The end of January brought brutally cold temperatures, heavy snow storms and white-out conditions, leading Lakers to take to their apartments and residence halls to avoid the winter weather. Unfortunately, not all members of the Erie community are this lucky, with the homeless population especially susceptible to these potentially dangerous conditions.
The need to learn about the homeless of the community and provide supportive services is what prompted the Single Point in Time Count, an annual survey that collects data on the homeless population, specifically regarding demographics, previous places persons have stayed, veteran status and other census topics.
As mandated by the U.S. Department of Housing and Urban Development, the census is a requirement of any community receiving funding for emergency shelters and transitional housing.
Though designated to occur in the last 10 days of January, this year’s survey was postponed from its scheduled date of Jan. 25 to Feb. 1 due to the Erie mayor’s declaration of a snow emergency.
“Unfortunately, there are many individuals and families throughout our community that have no safe and stable housing,” George Fickenworth, assistant director of the Mercyhurst Civic Institute.
“Many reside on the streets or take short-term residence in emergency shelters or transitional housing, and most are in need of supportive services. Many of these persons are out of sight and often forgotten about.”
For the third year in a row, the Erie County Department of Human Services contracted the Mercyhurst Civic Institute to facilitate the survey for the Erie County Home Team Homeless and Housing Coalition.
Volunteers from Erie Veterans Affairs, Erie United Methodist Alliance, Erie County Department of Human Services and the Housing Department all assisted in this year’s survey. Members of the Mercyhurst community also donated their time, including students in the Social Determinants of Health class taught by Maria Torres, Ph.D., and Adam Saeler, Ph.D., from the Criminal Justice Department.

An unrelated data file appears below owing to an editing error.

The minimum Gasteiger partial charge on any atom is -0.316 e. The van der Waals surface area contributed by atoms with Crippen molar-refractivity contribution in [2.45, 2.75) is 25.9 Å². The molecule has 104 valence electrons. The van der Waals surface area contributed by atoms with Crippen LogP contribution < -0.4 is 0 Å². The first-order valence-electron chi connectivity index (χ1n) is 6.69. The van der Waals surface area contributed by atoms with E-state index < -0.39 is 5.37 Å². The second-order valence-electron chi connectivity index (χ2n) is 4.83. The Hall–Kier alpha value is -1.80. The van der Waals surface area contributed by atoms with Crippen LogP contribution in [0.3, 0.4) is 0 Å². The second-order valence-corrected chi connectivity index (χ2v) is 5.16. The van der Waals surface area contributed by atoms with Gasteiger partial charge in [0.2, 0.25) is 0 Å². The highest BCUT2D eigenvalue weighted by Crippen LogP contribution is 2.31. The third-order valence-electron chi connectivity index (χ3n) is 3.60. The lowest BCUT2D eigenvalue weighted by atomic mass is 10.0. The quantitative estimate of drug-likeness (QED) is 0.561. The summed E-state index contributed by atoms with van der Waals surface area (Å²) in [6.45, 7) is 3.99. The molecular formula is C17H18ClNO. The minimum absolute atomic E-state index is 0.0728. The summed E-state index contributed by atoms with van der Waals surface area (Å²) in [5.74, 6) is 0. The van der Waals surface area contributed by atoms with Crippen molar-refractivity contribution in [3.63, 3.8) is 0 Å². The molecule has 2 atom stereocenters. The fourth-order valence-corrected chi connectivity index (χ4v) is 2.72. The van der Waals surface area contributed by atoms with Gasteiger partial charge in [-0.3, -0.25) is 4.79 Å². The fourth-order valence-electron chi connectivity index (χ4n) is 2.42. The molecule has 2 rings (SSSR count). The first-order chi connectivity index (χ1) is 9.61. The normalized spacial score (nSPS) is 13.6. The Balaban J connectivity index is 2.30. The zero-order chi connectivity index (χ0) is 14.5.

From 9 p.m. to 4 a.m., teams take to the streets to gather a “Street Count,” or unsheltered count, focused on those who live on the streets. These efforts are focused on “known locations” that have been identified as commonly occupied by homeless persons.
Data is collected by interview, if they agree, or an observation form.
In addition to the forms, volunteers are also sent out with food, clothing, first-aid materials and information cards on how to obtain help.
Luckily, only a limited number of people have been found on the streets over the last few years because of the prevalence of emergency shelters and short-term housing programs such as Our Neighbors Place and the Warming Center.
This leads to the second part of the census: the Sheltered Count. After the initial count date, local agencies and providers of bed space identify their count for the evening and enter client information into the Homeless Management Information System.
This step identifies the largest portion of the homeless population.
Though the census proves to be greatly influential, especially in gauging the needs of the homeless community, the most difficult part of this project is finding volunteers.
“It is definitely a challenge to recruit individuals to volunteer for a count of the homeless that is mandated to take place in January,” Saeler said. “Who would want to go out at night in January in Erie if they don’t have to? That is the issue though, as many of those without shelter do not have the option and that is why it is so important to have volunteers because the count is tied to federal funding.”